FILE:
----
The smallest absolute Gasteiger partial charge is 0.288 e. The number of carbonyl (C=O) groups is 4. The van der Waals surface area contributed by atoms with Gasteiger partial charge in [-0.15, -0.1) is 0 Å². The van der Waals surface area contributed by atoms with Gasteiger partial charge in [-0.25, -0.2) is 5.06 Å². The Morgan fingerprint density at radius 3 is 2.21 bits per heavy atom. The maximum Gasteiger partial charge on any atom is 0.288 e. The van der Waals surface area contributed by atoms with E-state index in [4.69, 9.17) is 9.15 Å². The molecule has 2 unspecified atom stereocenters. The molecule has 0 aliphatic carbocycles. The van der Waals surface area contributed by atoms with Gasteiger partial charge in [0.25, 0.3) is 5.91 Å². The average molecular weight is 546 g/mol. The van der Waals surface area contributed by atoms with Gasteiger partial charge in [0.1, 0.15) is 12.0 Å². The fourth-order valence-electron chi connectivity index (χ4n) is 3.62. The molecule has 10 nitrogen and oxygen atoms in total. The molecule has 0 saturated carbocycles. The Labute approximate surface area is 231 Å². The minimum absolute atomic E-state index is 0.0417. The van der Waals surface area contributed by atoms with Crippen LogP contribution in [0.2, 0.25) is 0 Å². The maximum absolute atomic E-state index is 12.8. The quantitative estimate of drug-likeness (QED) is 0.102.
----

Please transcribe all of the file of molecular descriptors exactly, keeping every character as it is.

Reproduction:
The smallest absolute Gasteiger partial charge is 0.288 e. The number of carbonyl (C=O) groups is 4. The van der Waals surface area contributed by atoms with Gasteiger partial charge in [-0.15, -0.1) is 0 Å². The van der Waals surface area contributed by atoms with Gasteiger partial charge in [-0.25, -0.2) is 5.06 Å². The Morgan fingerprint density at radius 3 is 2.21 bits per heavy atom. The maximum Gasteiger partial charge on any atom is 0.288 e. The van der Waals surface area contributed by atoms with E-state index in [4.69, 9.17) is 9.15 Å². The molecule has 2 unspecified atom stereocenters. The molecule has 0 aliphatic carbocycles. The van der Waals surface area contributed by atoms with Gasteiger partial charge in [0.25, 0.3) is 5.91 Å². The average molecular weight is 546 g/mol. The van der Waals surface area contributed by atoms with Gasteiger partial charge in [0.1, 0.15) is 12.0 Å². The fourth-order valence-electron chi connectivity index (χ4n) is 3.62. The molecule has 10 nitrogen and oxygen atoms in total. The molecule has 0 saturated carbocycles. The Labute approximate surface area is 231 Å². The minimum absolute atomic E-state index is 0.0417. The van der Waals surface area contributed by atoms with Crippen LogP contribution in [0.2, 0.25) is 0 Å². The maximum absolute atomic E-state index is 12.8. The quantitative estimate of drug-likeness (QED) is 0.102.